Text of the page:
Flu: The Story of the Great Influenza Pandemic of 1918 and the Search for the Virus that Caused It
by Gina Kolata
Farrar, Straus and Giroux, 330 pp., $25.00
“The 1918 influenza epidemic is one of history’s great conundrums,” Gina Kolata writes in introducing the fascinating medical and scientific stories gathered together in her new book. As the subtitle explains, they are about the flu of 1918, and about recent efforts “to resurrect the virus’s genetic code,” which she believes may soon provide
a key clue in a medical mystery story that is as astonishing as the 1918 influenza itself. It involves science and politics, at their most confused, and at their finest. It involves a virus that is one of the worst killers ever known. And it involves researchers who became obsessed with tracking the virus down. Like all good mystery stories, it also has elements of serendipity and surprise.
It is a story that begged to be told, both for the sheer drama of the tale and for its implications. The resolution of the mystery could help scientists save humanity if that terrible virus or another like it stalks the earth again.
Allowing for a bit of enthusiastic exaggeration, the book delivers everything she promises. Artfully (indeed archly) constructed as a detective story, it tells how heroes and heroines of science, working in obscurity and on their own, encountered not wicked but pompous, misguided, or perhaps merely jealous scientific colleagues, and prevailed in the end. Or perhaps not, since the sequence of only one of the 1918 flu virus’s eight genes had been discovered when she finished her book. Nor had her heroes yet found any distinctive difference between it and other flu viruses that would explain its unusual lethal effects and permit the manufacture of a vaccine that would be fully effective in preventing its recurrence.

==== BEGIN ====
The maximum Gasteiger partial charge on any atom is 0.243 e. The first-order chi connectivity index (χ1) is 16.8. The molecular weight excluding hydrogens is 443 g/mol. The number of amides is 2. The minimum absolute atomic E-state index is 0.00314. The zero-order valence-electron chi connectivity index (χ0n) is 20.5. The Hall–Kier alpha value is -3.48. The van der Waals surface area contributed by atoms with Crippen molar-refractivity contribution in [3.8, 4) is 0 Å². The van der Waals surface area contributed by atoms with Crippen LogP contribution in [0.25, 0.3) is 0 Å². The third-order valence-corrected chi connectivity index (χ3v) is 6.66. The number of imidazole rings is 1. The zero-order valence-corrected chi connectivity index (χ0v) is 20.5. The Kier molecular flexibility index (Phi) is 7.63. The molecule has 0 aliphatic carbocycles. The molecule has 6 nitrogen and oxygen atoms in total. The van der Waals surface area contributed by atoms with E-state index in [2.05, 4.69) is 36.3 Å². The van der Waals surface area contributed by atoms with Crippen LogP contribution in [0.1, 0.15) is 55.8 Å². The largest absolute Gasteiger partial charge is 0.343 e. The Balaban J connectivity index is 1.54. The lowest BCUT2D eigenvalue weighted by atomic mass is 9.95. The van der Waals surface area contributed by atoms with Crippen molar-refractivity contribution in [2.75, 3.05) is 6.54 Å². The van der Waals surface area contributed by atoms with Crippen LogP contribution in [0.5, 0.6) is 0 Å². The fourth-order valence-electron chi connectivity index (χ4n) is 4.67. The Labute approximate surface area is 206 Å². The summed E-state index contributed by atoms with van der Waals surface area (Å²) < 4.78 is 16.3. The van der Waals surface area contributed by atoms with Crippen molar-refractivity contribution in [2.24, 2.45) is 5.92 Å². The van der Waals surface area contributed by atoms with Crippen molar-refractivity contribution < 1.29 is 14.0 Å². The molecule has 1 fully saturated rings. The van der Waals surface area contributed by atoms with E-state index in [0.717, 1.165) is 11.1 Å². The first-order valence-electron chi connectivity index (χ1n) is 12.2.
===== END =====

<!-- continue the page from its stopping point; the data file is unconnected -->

The book begins with a sketch of what happened in 1918: how an epidemic that took the medical establishment completely aback first came to public attention in Spain, largely because that country was neutral in World War I and allowed news of the infection to get out, whereas elsewhere military censors kept initial outbreaks secret. But in fact the “Spanish flu” seems to have broken out at almost the same time in many different parts of the world. The United States, Central and South America, remote Eskimo villages in Alaska, as well as Europe and Asia were all affected, and it was in Asia that by far the heaviest loss of life occurred. Expert, but always unreliable, estimates of flu deaths in India alone rise as high as 20 million, and for the world as a whole anywhere between 40 and 100 million are believed to have died.
In the United States, Kolata declares, 28 percent of the entire population fell ill and 2.5 percent of those infected died. But accurate figures for American deaths from the flu of 1918 do not exist, partly because pneumonia often followed the flu and was often listed as cause of death, and partly because at the height of the epidemic in locality after locality record keeping in general and …